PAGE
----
Favorite Holiday Movie
There are so many wonderful holiday movies and books that it's really hard to make a choice. My favorite movies, however, are the ones that make you laugh, so it's no surprise that I'd pick ones that make you chuckle and leave you with a smile on your lips.
Sadly, I can't make up my mind between two old favorites that I can't seem to stop watching around this time of year. So here they are, the two best holiday movies for making you laugh and enjoy the lighter side of the season.
The plot will delight romance lovers, but the music is really what this film is all about. Irving Berlin wrote many of the songs and lyrics and that alone make the move worth watching, not to mention Astaire's great dancing. Sometimes I wish folks would take up ballroom dancing again—there's nothing like it and old & young alike can do it without looking like plucked chickens flapping their bony wings the way modern dances do. Sigh.
White Christmas, sung by Bing Crosby You're Easy to Dance With Happy Holiday I'll Capture Your Heart Singing Come To Holiday Inn, and more…
Shepherd brilliantly captures the fervent longings and challenges of childhood. There's the school bully, the challenge of getting our parents to understand what we really have to have for Christmas, and the family holiday dynamics as dad tries to outdo everyone else in the neighborhood on the Christmas decorations without blowing all the circuit breakers. Of course, since my childhood was a little later than Ralphie's, we had a silver tinsel tree and one of those color disks that rotated to change it blue, red, and green, but we blew a fuse or two with the holiday decorations. And I can so empathize with Ralphie when he first discovers that advertisers don't always play fair with things like secret decoder rings. (LOL)
Published: Nov 12, 2010
Publisher Line: Black Rose Publisher: The Wild Rose Press
Memories may help her survive, but will they help her resist her vampire protector?
Exploring Gwen's long abandoned childhood home in the company of her neighbor, John, sounds like an intriguing evening. However, she soon realizes her mistake. John is a vampire and her house is not exactly empty. Secrets—and the dead—don't always stay buried, and John's extraordinary strength and determination may be all that can withstand what awaits them in the darkness.
In the following excerpt, Gwen has asked her neighbor, John Wright, to accompany her to her abandoned family home. She knows he's a vampire, but despite this, she's attracted to him and wants his company on this adventure.
But when the two of them get to the house, she's not so sure it's a good idea to enter…
Excerpt from Vampire Protector
John stopped and waited on the stoop. He glanced over his shoulder. When she didn't move, he held out his hand in a peremptory gesture. Gwen stared at it, thinking how human his hand looked with a sprinkling of dark hairs on the back of his wrists and strong, blunt-tipped fingers.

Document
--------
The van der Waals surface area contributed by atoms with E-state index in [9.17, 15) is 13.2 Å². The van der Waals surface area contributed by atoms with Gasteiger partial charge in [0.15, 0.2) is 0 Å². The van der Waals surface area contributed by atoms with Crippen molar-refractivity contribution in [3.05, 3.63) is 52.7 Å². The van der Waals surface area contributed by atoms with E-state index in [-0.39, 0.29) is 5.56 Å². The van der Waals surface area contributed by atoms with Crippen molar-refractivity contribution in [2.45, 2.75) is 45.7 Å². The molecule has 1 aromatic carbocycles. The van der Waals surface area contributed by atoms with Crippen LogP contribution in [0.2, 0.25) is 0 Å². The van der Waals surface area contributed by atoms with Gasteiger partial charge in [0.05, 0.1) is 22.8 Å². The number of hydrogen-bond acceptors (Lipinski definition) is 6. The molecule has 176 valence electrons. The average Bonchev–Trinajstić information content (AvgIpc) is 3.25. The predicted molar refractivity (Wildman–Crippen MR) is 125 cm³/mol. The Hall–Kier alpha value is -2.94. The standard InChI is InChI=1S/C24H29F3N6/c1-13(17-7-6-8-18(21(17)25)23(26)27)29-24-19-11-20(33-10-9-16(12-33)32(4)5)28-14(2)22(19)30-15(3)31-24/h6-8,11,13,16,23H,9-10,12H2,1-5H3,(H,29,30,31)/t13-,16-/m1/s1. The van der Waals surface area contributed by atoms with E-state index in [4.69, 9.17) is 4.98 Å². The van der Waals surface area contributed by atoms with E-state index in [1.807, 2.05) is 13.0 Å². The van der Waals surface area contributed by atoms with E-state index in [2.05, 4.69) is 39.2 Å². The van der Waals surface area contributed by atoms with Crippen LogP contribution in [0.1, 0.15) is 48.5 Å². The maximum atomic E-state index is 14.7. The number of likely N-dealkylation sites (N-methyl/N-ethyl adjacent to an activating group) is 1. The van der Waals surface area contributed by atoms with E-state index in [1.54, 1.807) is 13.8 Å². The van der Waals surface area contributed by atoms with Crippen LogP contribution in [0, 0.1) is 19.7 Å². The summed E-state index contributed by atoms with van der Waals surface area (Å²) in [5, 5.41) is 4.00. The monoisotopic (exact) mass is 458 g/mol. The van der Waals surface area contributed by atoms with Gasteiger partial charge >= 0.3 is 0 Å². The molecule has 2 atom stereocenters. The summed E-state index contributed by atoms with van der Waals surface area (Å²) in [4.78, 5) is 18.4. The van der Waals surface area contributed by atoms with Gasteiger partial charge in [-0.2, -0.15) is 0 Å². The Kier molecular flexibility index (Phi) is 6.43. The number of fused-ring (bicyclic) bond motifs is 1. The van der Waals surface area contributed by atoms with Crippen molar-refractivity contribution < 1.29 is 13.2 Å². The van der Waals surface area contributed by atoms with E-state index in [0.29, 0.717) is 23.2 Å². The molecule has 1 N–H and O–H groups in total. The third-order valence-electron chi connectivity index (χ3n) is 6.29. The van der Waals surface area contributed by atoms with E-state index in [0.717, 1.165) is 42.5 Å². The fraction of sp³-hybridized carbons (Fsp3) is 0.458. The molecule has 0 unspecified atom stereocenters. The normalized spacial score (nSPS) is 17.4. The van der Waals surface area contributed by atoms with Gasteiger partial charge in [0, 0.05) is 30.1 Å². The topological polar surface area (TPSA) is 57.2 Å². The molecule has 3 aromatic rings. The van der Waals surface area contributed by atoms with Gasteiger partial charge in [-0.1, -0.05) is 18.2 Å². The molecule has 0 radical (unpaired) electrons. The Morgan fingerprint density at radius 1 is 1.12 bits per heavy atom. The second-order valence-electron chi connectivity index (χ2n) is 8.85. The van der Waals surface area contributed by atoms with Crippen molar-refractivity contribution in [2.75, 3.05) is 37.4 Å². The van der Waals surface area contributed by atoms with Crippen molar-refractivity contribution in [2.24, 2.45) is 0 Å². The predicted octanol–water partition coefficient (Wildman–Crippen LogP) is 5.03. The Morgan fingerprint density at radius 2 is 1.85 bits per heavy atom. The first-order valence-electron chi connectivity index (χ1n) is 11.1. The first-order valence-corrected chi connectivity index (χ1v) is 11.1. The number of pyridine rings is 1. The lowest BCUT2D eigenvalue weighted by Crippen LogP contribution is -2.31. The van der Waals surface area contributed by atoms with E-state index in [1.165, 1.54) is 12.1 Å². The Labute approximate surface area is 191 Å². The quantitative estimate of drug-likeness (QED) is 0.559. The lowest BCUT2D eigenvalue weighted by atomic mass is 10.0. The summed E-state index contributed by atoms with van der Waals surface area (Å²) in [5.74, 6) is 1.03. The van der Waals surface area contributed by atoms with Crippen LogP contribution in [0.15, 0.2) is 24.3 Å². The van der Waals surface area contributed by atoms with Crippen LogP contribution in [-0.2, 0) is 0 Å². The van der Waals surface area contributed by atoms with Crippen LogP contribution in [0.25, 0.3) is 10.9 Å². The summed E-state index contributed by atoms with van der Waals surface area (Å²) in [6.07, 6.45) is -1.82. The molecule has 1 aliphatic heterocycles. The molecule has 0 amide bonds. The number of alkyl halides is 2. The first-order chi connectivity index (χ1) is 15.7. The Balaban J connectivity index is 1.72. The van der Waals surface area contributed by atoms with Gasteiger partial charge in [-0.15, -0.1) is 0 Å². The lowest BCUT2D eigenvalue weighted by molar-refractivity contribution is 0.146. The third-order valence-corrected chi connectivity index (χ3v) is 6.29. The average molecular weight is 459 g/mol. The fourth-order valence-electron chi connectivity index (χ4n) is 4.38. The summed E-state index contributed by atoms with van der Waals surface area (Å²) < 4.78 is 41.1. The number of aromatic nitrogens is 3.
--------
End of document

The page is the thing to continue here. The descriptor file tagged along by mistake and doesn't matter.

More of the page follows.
He must have been working outdoors the day he died, for there was still a tinge of sunburned red deepening the tan. The sun-kissed color reinforced the false sensation of heat radiating from him. He felt warm and alive to all her senses, despite the knowledge that he was not.
Her heart twisted with loneliness. It had been so long since she had felt arms around her. But she hadn't met a man she felt she could trust, and a vampire was out of the question.
She had lost her way and did not know how to find the path back to a real life.
"Hold my hand if you're afraid of ghosts," he offered with a twisted smile. A flicker of sympathy grew in the depths of his eyes, revealing a sad recognition of the gulf between them: vampire and human.
With a sense of surprise, she felt his warm gaze tug her even closer to him. As if his awareness of the differences between them meant they shared similar core beliefs and that she could trust him because of that.
She shivered and thrust her thoughts away.
"Hanging onto your cold, dead fingers is not going to make me feel any better."
"I'll warm them for you." His dark eyes flickered. The corners crinkled with silent laughter.
"You can make me think they're warm. But they'll still be cold, dead fingers." The hairs rose along her neck and arms. She glanced over her shoulder toward the graveyard across the street.
"The remnants of the dead—those tatters—have probably drifted over from the graveyard. They'll collect here. It's not that I'm afraid of them. It's not like they'd consciously attack me or anything, but they'll be attracted to the body heat of anything living. Like me."
She gestured toward one of the drifts of leaves in the farthest corner of the porch.
A few pitiful gray, black, and white feathers lay amidst the debris. At some point in the past, a mockingbird had tried to nest in the shelter of the porch. The bird had been sucked dry of energy and warmth before it realized what was happening and flew away. All that remained was a dry handful of feathers and bones.
The sight did not bode well for anything alive that entered the house.